Cautionary Factors Relevant to Forward-Looking Information
This annual report on Form 10-K, including “Management’s Discussion and Analysis of Financial Condition and Results of Operations” in Item 7, contain certain statements that are considered “forward-looking statements” within the meaning of the Private Securities Litigation Reform Act of 1995. Forward-looking statements generally can be identified by the use of forward-looking terminology such as “may,” “will,” “expect,” “intend,” “estimate,” “anticipate,” “believe,” “project,” or “continue” or similar words or the negative thereof. These statements do not relate to strictly historical or current facts and provide current expectations of forecasts of future events. Any such expectations or forecasts of future events are subject to a variety of factors. Particular risks and uncertainties presently facing us include:
Geopolitical and economic uncertainty throughout the world.
Competition in our business.
Ability to attract, retain and develop key personnel and create effective succession planning strategies.
Ability to achieve operational efficiencies, including synergistic and other benefits of acquisitions.
Ability to effectively manage organizational changes.
Ability to successfully upgrade, evolve and protect our information technology systems.
Ability to develop and commercialize new innovative products and services.
Unforeseen product liability claims or product quality issues.
Fluctuations in the cost or availability of raw materials and purchased components.
Relative strength of the U.S. dollar, which affects the cost of our materials and products purchased and sold internationally.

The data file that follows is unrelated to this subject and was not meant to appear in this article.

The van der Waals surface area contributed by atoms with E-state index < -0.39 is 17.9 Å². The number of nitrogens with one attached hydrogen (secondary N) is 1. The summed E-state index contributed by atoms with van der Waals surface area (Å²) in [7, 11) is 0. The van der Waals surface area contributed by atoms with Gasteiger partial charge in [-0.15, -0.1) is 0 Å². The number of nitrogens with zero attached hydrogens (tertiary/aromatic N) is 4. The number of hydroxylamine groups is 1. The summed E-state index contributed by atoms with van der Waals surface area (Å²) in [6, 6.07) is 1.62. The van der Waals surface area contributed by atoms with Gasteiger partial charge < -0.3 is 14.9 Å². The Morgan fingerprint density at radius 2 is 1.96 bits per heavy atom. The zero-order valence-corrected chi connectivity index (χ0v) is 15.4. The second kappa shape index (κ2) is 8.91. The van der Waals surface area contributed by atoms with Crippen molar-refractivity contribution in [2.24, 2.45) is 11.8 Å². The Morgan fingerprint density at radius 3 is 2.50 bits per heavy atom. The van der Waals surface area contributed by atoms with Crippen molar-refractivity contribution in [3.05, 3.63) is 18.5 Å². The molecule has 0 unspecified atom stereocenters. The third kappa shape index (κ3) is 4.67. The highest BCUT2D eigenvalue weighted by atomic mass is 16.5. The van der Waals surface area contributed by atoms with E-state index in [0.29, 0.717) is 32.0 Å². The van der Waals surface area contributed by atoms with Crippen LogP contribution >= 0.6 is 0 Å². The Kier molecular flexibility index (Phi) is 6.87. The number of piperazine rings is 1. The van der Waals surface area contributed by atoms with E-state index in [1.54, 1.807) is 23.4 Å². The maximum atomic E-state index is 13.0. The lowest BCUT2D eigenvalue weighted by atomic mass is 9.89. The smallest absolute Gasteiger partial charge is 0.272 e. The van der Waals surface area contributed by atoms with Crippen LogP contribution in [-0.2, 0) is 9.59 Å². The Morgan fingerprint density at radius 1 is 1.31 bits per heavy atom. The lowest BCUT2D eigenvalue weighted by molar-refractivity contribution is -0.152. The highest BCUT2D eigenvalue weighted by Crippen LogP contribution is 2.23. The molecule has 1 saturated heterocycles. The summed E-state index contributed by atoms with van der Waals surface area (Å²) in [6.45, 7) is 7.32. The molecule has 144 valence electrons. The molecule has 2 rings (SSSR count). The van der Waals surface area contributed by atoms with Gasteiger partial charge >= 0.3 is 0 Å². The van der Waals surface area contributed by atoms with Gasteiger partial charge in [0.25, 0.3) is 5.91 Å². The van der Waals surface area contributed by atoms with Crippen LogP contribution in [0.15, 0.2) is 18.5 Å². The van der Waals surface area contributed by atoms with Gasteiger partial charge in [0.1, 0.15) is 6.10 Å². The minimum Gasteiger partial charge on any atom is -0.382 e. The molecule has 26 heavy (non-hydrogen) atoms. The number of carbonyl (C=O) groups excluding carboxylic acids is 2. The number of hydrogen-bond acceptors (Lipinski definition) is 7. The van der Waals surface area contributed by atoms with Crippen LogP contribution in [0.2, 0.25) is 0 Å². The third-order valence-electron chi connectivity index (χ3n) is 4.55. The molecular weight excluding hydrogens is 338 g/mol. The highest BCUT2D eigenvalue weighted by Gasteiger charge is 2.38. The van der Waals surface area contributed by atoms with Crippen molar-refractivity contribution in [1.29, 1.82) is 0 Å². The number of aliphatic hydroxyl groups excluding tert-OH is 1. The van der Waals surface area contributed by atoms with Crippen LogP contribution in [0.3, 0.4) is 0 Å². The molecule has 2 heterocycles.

Occurrence of a significant business interruption.
Ability to comply with laws and regulations.
Inability to implement remediation measures to address material weaknesses in internal control.
 
We caution that forward-looking statements must be considered carefully and that actual results may differ in material ways due to risks and uncertainties both known and unknown. Information about factors that could materially affect our results can be found in Part I, Item 1A - Risk Factors. Shareholders, potential investors and other readers are urged to consider these factors in evaluating forward-looking statements and are cautioned not to place undue reliance on such forward-looking statements.
We undertake no obligation to update or revise any forward-looking statement, whether as a result of new information, future events or otherwise. Investors are advised to consult any further disclosures by us in our filings with the Securities and Exchange Commission and in other written statements on related subjects. It is not possible to anticipate or foresee all risk factors, and investors should not consider any list of such factors to be an exhaustive or complete list of all risks or uncertainties.
ITEM 7A – Quantitative and Qualitative Disclosures About Market Risk
Commodity Risk We are subject to exposures resulting from potential cost increases related to our purchase of raw materials or other product components. We do not use derivative commodity instruments to manage our exposures to changes in commodity prices such as steel, oil, gas, lead and other commodities.